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dc.contributor.authorBermúdez de Castro, José María-
dc.contributor.authorMartínez de Pinillos, Marina-
dc.contributor.authorLópez-Polín, Lucía-
dc.contributor.authorMartín-Francés, Laura-
dc.contributor.authorGarcía-Campos, Cecilia-
dc.contributor.authorModesto-Mata, Mario-
dc.contributor.authorRosell, Jordi-
dc.contributor.authorMartinón-Torres, María-
dc.identifier.citationJournal of Human Evolution, 2020, 139, 102689es_ES
dc.description.abstractHere we present the descriptive and comparative study of two immature scapulae recovered from the TD6.2 level of the Gran Dolina cave site (Sierra de Atapuerca, Spain) and assigned to Homo antecessor. This is the first time that data on the morphology and dimensions of the scapulae of a European late Early Pleistocene hominin population are provided. Considering the state of development and the linear dimensions, the scapula ATD6-116 could belong to a child of about 2–4 years. The morphology of ATD6-116 clearly departs from that of the Australopithecus afarensis juvenile specimen DIK-1-1, pointing to functional differences in locomotor behavior between Australopithecus and the late Early Pleistocene hominins. The immature scapula ATD6-118 belonged to an immature individual with a development of the scapula equivalent to that of adolescents of recent human populations. The scapulae ATD6-118 and KNM-WT 15000 present a similar state of development. Although the scapula KNM-WT 15000 is clearly larger than ATD6-118, these two specimens share some characteristics such as their relative narrowness and the value of the axilloglenoid and spinoglenoid angles. The glenoid fossa of ATD6-116 show a lateral orientation, whereas in ATD6-118 the glenoid fossa is slightly cranially oriented, but still within the range of variation of modern humans. The glenoid index of both ATD6-116 and ATD6-118 is low in accordance to the values usually observed in other early hominins, thus showing the primitive condition for this feature. Both scapulae show a ventrally placed axillary sulcus. The presence of this primitive feature in ATD-116 confirms that the shape of the axillary border has a genetic basis and it is not related to physical activity.es_ES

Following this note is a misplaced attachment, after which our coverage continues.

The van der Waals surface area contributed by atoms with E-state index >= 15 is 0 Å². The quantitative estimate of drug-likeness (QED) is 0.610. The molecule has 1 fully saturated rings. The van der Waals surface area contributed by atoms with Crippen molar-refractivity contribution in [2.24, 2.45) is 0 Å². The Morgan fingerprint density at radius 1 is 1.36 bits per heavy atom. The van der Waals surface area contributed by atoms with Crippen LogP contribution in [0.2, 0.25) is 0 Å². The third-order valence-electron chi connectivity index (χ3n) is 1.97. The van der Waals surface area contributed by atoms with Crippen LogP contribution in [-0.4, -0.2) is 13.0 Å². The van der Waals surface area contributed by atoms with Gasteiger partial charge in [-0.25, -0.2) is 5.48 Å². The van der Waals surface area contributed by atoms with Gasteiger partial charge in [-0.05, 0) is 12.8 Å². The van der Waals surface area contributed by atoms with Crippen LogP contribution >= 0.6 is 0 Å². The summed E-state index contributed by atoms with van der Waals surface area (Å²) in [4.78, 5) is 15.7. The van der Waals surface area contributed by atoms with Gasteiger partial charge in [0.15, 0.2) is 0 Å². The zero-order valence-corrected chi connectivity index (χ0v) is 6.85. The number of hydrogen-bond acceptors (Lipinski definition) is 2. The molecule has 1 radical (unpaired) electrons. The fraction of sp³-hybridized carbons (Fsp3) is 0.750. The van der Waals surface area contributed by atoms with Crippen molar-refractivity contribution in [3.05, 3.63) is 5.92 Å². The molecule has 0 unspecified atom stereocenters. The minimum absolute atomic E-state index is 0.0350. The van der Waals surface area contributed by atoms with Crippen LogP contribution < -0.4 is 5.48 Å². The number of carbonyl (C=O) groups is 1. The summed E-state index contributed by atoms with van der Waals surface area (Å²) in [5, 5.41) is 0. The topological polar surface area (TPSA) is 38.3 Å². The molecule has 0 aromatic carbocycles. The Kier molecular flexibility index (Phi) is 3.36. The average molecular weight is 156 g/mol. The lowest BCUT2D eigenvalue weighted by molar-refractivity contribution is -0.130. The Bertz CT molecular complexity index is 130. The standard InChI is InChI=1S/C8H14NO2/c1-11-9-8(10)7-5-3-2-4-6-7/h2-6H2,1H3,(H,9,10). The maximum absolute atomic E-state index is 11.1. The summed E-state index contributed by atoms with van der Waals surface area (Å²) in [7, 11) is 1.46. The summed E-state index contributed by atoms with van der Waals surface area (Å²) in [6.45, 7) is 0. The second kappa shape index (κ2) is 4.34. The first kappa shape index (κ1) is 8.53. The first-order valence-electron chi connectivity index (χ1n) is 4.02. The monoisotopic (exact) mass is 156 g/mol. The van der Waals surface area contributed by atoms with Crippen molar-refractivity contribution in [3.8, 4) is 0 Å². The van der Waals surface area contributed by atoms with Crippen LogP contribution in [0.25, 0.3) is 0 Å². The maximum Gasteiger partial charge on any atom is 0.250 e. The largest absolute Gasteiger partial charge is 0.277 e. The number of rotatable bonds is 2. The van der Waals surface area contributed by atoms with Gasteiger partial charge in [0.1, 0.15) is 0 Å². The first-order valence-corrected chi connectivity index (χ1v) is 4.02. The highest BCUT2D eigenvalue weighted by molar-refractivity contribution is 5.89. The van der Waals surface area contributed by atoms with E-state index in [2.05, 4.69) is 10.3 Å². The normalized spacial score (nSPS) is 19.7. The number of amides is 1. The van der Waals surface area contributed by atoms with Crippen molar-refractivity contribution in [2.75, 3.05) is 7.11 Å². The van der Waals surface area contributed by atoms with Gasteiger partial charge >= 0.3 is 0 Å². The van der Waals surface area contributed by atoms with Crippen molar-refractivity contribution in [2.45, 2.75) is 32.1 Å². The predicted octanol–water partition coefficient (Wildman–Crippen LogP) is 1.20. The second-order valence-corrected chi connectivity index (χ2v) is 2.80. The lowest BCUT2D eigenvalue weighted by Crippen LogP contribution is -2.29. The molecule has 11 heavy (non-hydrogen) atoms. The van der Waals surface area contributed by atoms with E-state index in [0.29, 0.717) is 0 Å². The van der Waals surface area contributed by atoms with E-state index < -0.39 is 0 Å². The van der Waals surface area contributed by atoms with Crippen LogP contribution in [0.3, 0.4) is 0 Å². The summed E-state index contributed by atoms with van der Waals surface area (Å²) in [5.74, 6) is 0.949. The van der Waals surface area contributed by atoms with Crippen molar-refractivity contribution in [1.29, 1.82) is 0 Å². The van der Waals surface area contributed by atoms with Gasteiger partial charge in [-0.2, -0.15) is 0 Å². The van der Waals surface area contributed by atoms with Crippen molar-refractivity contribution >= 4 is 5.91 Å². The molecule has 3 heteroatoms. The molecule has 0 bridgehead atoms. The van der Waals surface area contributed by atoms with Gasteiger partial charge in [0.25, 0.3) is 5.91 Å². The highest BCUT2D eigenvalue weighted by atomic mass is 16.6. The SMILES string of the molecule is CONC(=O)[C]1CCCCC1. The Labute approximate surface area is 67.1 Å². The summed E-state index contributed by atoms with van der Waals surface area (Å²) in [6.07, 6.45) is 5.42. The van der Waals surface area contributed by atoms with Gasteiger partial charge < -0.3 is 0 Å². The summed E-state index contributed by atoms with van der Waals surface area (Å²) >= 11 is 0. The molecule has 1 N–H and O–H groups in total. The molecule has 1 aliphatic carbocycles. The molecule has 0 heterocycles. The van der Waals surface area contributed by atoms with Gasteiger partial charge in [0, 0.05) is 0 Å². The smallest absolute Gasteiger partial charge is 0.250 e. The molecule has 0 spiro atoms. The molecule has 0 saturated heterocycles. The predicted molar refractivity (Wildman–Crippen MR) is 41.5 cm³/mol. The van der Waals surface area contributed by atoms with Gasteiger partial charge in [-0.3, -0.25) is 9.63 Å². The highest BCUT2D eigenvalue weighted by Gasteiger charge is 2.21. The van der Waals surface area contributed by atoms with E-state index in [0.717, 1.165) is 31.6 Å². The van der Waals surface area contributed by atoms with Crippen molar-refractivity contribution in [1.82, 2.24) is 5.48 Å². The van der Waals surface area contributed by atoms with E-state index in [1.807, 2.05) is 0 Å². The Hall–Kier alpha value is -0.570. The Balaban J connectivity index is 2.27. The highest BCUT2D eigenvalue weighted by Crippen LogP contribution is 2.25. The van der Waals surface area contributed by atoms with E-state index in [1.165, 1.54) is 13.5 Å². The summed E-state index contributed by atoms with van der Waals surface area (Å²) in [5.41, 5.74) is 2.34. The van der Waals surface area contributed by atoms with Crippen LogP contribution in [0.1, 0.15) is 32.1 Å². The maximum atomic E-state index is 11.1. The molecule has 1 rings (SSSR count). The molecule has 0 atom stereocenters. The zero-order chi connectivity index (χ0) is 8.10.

dc.description.sponsorshipThis report has been mainly supported by the Dirección General de Investigación of the Spanish Ministry of “Ciencia, Innovación y Universidades”, grant number PGC2018-093925-B.C31, and the Consejería de Cultura y Turismo of the Junta de Castilla y León, by the British Academy International Partnership and Mobility International Fellowship (PM160019). We also acknowledge The Leakey Foundation through the personal support of Gordon Getty (2013) and Dub Crook (2014, 2015, 2016, 2018) to one of the authors (M.M.-T.), and to the Atapuerca Foundation for their postdoctoral grant to M.M.-P. C.G.-C. and M.M.-M. are funded by a doctoral grant from the European Social Funds (BOCYL-D-30122013-33) through the Consejería de Educación de Castilla y León (Spain). L.M.-F. received financial support from the French State as part of the ‘Investments for the future’ Programme IdEx Bordeaux, reference code ANR-10-IDEX-03-02. L.L.-P. work is funded by CERCA Programme/Generalitat de Catalunya.es_ES
dc.rightsAtribución-NoComercial-SinDerivadas 3.0 Estados Unidos de América*
dc.subjectHuman evolutiones_ES
dc.subjectSierra de Atapuercaes_ES
dc.subjectGran Dolinaes_ES
dc.titleA descriptive and comparative study of two Early Pleistocene immature scapulae from the TD6.2 level of the Gran Dolina cave site (Sierra de Atapuerca, Spain)es_ES
Appears in Collections:Paleobiología
Microscopía y Microtomografía Computarizada

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